Intraoperative magnetic resonance imaging (iMRI) is an extremely useful tool in surgical brain tumor resection but also has significant drawbacks. For this reason, the Department of Neurosurgery at Brigham and Women’s Hospital is turning to an older—and perhaps surprising—technique to help guide tumor removal: ultrasound.
The Brigham has a long history of innovation in surgical care. In fact, notes Alexandra J. Golby, MD, director of image-guided neurosurgery, the first-ever use of iMRI took place at the hospital in the early 1990s. Today, Dr. Golby and her colleagues are leading the way in harnessing the potential of ultrasound to guide tumor resection.
“Ultrasound wasn’t a great technique 25 years ago,” she says. “That, along with the fact that it actually predates MRI, has meant some neurosurgeons don’t appreciate its utility using contemporary acquisition and analysis strategies. And so, we and others at the forefront of brain tumor surgery are creating a renaissance of the use of ultrasound.”
Advantages of Ultrasound Over iMRI
While acknowledging the many benefits of iMRI, Dr. Golby says, “One of our goals is to use lower-cost technology that is less resource-intensive, less disruptive to the surgical workflow and potentially more broadly available.”
To that end, the Brigham neurosurgery team has been relying more and more on ultrasound during brain tumor resection. Using ultrasound for this purpose dates back to the early 1980s (as published in Radiology). The technique subsequently fell from favor, due in large part to relatively poor image quality.
Over the past few decades, however, image quality has improved considerably. As a result, some companies are working to leverage ultrasound to guide neurologic, kidney, liver and other interventions. These efforts center on repackaging the technology to make it easier for surgeons to use themselves.
“That’s really appealing to surgeons because we do things with our hands, and we like having control,” Dr. Golby says. “New surgical ultrasound strategies allow us to move on from what we used to do—calling a radiologist into the OR to perform an ultrasound when we faced a difficult intraoperative challenge—to ultrasound being a device that we use regularly and know how to get the images we want without disrupting the operative workflow.”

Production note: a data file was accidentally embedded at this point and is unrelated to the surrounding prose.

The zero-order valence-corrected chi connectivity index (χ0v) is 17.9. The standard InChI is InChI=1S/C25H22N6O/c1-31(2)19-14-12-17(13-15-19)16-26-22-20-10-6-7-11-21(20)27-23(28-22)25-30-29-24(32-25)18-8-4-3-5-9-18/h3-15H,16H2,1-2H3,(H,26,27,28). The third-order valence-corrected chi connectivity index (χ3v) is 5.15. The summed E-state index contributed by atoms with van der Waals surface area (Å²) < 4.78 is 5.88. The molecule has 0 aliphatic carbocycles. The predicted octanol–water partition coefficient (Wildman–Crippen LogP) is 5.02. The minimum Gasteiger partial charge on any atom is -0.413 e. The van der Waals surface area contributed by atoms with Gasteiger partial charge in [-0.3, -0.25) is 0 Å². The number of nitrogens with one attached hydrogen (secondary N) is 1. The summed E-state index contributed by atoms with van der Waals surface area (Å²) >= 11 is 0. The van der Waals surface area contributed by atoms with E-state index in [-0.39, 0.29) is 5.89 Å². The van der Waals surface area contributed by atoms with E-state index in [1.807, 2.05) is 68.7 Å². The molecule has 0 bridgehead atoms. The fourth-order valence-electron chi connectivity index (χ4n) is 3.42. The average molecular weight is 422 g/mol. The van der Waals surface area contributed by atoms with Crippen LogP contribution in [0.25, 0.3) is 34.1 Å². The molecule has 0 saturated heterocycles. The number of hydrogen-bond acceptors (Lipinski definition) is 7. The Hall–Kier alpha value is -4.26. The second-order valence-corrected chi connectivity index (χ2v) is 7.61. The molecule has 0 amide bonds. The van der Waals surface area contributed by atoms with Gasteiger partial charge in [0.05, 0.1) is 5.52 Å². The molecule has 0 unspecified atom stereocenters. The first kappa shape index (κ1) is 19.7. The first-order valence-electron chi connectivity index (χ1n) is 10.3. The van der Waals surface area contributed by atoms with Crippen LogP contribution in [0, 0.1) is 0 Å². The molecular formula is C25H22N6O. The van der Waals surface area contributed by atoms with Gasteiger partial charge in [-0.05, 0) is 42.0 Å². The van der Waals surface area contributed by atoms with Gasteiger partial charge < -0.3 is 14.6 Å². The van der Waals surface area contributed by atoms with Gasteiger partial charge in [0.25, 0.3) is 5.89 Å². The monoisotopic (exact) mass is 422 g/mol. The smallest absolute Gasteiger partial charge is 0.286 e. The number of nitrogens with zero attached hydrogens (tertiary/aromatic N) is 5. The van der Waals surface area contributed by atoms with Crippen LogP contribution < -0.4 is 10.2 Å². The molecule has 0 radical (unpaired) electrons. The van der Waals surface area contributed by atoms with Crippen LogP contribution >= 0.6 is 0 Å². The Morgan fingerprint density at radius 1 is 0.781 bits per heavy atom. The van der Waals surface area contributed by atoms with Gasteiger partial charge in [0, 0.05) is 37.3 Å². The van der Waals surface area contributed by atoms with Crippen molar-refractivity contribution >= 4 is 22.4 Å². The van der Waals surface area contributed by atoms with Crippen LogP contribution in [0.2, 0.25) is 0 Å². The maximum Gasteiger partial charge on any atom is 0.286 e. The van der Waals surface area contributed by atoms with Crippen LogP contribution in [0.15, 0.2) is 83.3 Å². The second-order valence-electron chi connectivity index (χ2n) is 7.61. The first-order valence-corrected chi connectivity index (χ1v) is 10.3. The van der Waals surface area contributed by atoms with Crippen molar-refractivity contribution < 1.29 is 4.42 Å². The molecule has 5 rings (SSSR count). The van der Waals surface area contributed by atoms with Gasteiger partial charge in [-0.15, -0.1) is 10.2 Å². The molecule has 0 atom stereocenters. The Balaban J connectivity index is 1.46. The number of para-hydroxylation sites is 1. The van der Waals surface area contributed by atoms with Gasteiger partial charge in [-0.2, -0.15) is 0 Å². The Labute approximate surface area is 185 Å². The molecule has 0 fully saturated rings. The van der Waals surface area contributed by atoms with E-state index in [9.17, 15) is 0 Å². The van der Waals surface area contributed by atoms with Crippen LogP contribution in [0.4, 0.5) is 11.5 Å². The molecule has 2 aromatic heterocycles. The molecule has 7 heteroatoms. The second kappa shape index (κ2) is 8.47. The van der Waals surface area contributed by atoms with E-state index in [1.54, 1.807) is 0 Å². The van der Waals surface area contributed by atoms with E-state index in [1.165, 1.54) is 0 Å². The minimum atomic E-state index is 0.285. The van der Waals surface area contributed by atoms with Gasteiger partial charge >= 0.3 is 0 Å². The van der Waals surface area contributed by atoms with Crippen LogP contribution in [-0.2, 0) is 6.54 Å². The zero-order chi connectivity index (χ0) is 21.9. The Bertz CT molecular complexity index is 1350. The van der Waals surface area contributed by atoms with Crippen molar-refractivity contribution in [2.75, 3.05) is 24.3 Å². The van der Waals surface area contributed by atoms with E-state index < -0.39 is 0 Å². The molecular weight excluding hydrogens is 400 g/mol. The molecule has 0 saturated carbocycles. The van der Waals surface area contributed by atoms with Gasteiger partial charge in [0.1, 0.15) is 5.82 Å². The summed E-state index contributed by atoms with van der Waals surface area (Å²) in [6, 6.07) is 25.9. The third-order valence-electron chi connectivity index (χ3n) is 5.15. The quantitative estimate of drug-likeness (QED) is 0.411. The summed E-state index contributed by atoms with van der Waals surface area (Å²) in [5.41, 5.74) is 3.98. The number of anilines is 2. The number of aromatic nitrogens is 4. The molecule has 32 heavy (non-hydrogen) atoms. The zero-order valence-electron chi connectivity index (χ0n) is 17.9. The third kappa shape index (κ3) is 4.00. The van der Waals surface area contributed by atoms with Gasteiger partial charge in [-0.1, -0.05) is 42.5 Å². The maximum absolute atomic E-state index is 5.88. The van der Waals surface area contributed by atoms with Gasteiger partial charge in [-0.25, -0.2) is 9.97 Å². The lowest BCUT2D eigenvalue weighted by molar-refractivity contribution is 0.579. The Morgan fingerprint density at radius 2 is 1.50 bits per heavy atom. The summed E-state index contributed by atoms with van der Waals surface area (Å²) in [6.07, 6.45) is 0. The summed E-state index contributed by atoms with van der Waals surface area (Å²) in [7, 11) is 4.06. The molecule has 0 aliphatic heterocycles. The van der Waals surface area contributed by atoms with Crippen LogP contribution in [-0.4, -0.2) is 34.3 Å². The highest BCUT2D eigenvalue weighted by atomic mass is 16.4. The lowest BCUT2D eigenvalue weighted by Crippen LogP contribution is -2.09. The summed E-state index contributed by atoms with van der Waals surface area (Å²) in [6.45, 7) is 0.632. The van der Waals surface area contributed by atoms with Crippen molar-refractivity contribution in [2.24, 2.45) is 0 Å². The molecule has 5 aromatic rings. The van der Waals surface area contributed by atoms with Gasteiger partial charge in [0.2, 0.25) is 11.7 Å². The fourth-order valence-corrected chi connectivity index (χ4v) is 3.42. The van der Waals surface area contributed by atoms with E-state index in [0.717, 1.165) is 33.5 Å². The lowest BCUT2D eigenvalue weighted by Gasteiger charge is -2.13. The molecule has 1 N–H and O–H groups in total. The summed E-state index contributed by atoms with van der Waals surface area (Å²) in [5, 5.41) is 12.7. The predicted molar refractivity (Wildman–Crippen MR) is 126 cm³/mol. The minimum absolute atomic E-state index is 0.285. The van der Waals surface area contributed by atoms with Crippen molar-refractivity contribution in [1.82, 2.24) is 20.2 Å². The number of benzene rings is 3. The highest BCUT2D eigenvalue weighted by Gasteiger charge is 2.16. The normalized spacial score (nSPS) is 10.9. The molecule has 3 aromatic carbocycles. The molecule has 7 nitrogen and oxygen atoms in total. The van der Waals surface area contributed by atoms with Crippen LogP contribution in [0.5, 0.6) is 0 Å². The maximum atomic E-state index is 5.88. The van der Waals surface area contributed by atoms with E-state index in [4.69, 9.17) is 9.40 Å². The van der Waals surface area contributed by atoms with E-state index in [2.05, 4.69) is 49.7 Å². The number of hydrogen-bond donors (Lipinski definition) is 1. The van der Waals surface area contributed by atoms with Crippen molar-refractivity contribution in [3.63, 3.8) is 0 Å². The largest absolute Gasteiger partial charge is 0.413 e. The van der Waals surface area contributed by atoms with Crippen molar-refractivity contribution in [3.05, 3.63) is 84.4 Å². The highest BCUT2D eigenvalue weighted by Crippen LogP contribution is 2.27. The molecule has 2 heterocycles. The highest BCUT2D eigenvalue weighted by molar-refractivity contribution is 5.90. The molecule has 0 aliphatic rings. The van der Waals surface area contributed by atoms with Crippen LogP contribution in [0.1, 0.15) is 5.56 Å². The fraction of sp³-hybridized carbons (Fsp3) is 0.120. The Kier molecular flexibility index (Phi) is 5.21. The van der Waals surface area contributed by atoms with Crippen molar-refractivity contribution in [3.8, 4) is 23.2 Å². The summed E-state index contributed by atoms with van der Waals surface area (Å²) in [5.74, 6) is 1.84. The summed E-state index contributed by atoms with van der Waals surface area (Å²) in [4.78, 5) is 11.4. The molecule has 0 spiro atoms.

Encouraging Ultrasound Adoption by Neurosurgeons
Compared with CT and MRI scans, ultrasound adoption among neurosurgeons is low. Dr. Golby believes this is partially attributable to habit: Neurosurgeons are simply more accustomed to using these other technologies.
Dr. Golby and her colleagues are collaborating with experts in computational image processing to enhance the images captured via ultrasound and make them more informative for surgeons. For instance, CT and MRI allow surgeons to view the brain in three cardinal planes—axial, coronal and sagittal. With ultrasound, in contrast, you create a view that is dependent on the exact position of the craniotomy and angle of the ultrasound probe.
“With some of these processing tools, it’s possible to do two things that are helpful,” she says. “One is to register the image to the preoperative cross-sectional images so that we can actually make correspondences between the image and, for example, an MRI. Second, we can essentially reconstruct the ultrasound. That involves sweeping the probe over the area of interest and reconstructing that image into a 3D dataset, which we can then explore using a pointer from the navigation system.”
Thanks to the advances taking place at the Brigham and elsewhere, Dr. Golby is confident that growing numbers of neurosurgeons will turn to ultrasound to guide procedures in the future.
“I think there’s gaining appreciation that by bringing contemporary ultrasound systems into the operating room and marrying them with novel image analysis and display strategies, it can be a very useful tool for surgeons,” she concludes.